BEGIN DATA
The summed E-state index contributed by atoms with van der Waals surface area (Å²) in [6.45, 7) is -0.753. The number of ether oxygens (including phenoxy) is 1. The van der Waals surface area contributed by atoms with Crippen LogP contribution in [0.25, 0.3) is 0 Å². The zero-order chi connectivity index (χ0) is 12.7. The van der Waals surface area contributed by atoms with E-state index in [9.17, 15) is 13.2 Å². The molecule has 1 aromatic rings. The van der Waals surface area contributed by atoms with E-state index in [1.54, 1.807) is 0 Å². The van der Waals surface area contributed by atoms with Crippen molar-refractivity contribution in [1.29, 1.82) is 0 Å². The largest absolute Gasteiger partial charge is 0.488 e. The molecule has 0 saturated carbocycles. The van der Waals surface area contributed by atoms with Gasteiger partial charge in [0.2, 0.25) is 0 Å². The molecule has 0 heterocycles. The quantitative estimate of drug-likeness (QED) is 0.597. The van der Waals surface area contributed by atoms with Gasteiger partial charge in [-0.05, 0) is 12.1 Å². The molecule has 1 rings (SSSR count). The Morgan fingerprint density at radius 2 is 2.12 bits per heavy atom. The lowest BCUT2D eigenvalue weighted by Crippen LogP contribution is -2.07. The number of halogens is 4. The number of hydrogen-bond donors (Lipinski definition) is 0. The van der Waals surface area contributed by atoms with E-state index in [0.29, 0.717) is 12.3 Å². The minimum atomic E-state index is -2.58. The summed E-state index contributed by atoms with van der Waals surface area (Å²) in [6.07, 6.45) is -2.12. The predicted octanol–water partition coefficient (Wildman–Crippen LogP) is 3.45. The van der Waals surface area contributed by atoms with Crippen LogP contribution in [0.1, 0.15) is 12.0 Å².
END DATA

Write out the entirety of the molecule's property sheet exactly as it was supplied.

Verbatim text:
The summed E-state index contributed by atoms with van der Waals surface area (Å²) in [6.45, 7) is -0.753. The number of ether oxygens (including phenoxy) is 1. The van der Waals surface area contributed by atoms with Crippen LogP contribution in [0.25, 0.3) is 0 Å². The zero-order chi connectivity index (χ0) is 12.7. The van der Waals surface area contributed by atoms with E-state index in [9.17, 15) is 13.2 Å². The molecule has 1 aromatic rings. The van der Waals surface area contributed by atoms with E-state index in [1.54, 1.807) is 0 Å². The van der Waals surface area contributed by atoms with Crippen molar-refractivity contribution in [1.29, 1.82) is 0 Å². The largest absolute Gasteiger partial charge is 0.488 e. The molecule has 0 saturated carbocycles. The van der Waals surface area contributed by atoms with Gasteiger partial charge in [0.2, 0.25) is 0 Å². The molecule has 0 heterocycles. The quantitative estimate of drug-likeness (QED) is 0.597. The van der Waals surface area contributed by atoms with Gasteiger partial charge in [-0.05, 0) is 12.1 Å². The molecule has 1 rings (SSSR count). The Morgan fingerprint density at radius 2 is 2.12 bits per heavy atom. The lowest BCUT2D eigenvalue weighted by Crippen LogP contribution is -2.07. The number of halogens is 4. The number of hydrogen-bond donors (Lipinski definition) is 0. The van der Waals surface area contributed by atoms with E-state index in [0.29, 0.717) is 12.3 Å². The minimum atomic E-state index is -2.58. The summed E-state index contributed by atoms with van der Waals surface area (Å²) in [6.07, 6.45) is -2.12. The predicted octanol–water partition coefficient (Wildman–Crippen LogP) is 3.45. The van der Waals surface area contributed by atoms with Crippen LogP contribution in [0.1, 0.15) is 12.0 Å².